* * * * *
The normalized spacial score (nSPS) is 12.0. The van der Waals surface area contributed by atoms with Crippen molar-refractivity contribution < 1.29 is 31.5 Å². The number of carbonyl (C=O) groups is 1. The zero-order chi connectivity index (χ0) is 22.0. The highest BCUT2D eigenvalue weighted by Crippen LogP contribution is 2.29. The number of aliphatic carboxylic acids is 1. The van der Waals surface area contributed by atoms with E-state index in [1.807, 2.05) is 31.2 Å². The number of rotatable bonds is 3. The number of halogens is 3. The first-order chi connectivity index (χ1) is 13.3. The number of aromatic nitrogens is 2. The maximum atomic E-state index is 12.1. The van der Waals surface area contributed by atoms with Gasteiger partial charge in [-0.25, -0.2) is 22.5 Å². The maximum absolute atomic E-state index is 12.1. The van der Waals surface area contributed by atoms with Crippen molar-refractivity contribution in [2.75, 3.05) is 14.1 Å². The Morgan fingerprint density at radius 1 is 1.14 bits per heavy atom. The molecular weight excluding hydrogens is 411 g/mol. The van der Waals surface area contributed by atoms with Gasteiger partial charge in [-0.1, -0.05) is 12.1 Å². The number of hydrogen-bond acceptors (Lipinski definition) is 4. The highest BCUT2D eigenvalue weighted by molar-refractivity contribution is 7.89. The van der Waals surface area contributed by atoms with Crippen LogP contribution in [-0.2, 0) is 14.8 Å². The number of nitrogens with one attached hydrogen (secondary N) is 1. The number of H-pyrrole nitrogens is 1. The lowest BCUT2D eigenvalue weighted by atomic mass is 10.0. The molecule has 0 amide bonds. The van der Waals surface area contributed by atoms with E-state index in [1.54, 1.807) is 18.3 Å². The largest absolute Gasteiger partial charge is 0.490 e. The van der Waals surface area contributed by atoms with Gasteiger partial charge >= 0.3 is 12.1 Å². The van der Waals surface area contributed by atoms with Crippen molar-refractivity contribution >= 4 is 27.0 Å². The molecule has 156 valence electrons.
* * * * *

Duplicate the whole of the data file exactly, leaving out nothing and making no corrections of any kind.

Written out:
The normalized spacial score (nSPS) is 12.0. The van der Waals surface area contributed by atoms with Crippen molar-refractivity contribution < 1.29 is 31.5 Å². The number of carbonyl (C=O) groups is 1. The zero-order chi connectivity index (χ0) is 22.0. The highest BCUT2D eigenvalue weighted by Crippen LogP contribution is 2.29. The number of aliphatic carboxylic acids is 1. The van der Waals surface area contributed by atoms with E-state index in [1.807, 2.05) is 31.2 Å². The number of rotatable bonds is 3. The number of halogens is 3. The first-order chi connectivity index (χ1) is 13.3. The number of aromatic nitrogens is 2. The maximum atomic E-state index is 12.1. The van der Waals surface area contributed by atoms with Gasteiger partial charge in [-0.25, -0.2) is 22.5 Å². The maximum absolute atomic E-state index is 12.1. The van der Waals surface area contributed by atoms with Crippen molar-refractivity contribution in [2.75, 3.05) is 14.1 Å². The Morgan fingerprint density at radius 1 is 1.14 bits per heavy atom. The molecular weight excluding hydrogens is 411 g/mol. The van der Waals surface area contributed by atoms with Gasteiger partial charge in [-0.1, -0.05) is 12.1 Å². The number of hydrogen-bond acceptors (Lipinski definition) is 4. The highest BCUT2D eigenvalue weighted by molar-refractivity contribution is 7.89. The van der Waals surface area contributed by atoms with Crippen LogP contribution in [-0.2, 0) is 14.8 Å². The number of nitrogens with one attached hydrogen (secondary N) is 1. The number of H-pyrrole nitrogens is 1. The lowest BCUT2D eigenvalue weighted by atomic mass is 10.0. The molecule has 0 amide bonds. The van der Waals surface area contributed by atoms with E-state index in [1.54, 1.807) is 18.3 Å². The largest absolute Gasteiger partial charge is 0.490 e. The van der Waals surface area contributed by atoms with Gasteiger partial charge >= 0.3 is 12.1 Å². The van der Waals surface area contributed by atoms with Crippen molar-refractivity contribution >= 4 is 27.0 Å². The molecule has 156 valence electrons.